In this post I will share an account of the plague by the 14th century historian Agnolo di Turo (luckily the current pandemic is much less lethal - yet, stay safe everyone!):

"The mortality in Siena began in May. It was a cruel and horrible thing. It is impossible for the human tongue to recount the awful truth. Indeed, one who did not see such horribleness can be called blessed. The victims died almost immediately. They would swell beneath the armpits and in the groin, and fall over while talking. Father abandoned child, wife husband, one brother another; for this illness seemed to strike through breath and sight. And so they died. None could be found to bury the dead for money or friendship. Members of a household brought their dead to a ditch as best they could, without priest, without divine offices. In many places in Siena great pits were dug and piled deep with the multitude of dead. And they died by the hundreds, both day and night, and all were thrown in those ditches and covered with earth. And as soon as those ditches were filled, more were dug. I, Agnolo di Tura, buried my five children with my own hands. And so many died that all believed it was the end of the world."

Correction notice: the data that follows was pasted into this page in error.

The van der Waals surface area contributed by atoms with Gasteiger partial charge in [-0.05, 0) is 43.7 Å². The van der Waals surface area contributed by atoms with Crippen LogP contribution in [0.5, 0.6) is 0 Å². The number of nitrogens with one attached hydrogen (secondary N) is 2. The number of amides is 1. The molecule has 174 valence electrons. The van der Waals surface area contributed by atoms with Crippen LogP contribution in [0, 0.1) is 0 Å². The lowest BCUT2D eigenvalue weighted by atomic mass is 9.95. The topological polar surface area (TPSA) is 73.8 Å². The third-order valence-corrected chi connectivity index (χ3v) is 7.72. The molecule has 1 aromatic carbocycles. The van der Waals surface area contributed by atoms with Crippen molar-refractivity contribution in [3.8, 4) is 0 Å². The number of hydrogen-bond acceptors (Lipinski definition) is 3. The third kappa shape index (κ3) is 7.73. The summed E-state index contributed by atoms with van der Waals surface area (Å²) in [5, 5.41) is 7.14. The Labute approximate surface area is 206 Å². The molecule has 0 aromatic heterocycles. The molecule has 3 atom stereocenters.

The image depicts a plague doctor, who wore these costumes from the 17th century onward. They wore a beak-like mask which was filled with aromatic items, which were supposed to protect them from the disease.

the great world history book stephan dinkgreve renaissance florence black death plague agnolo di tura

"The Great World History Book"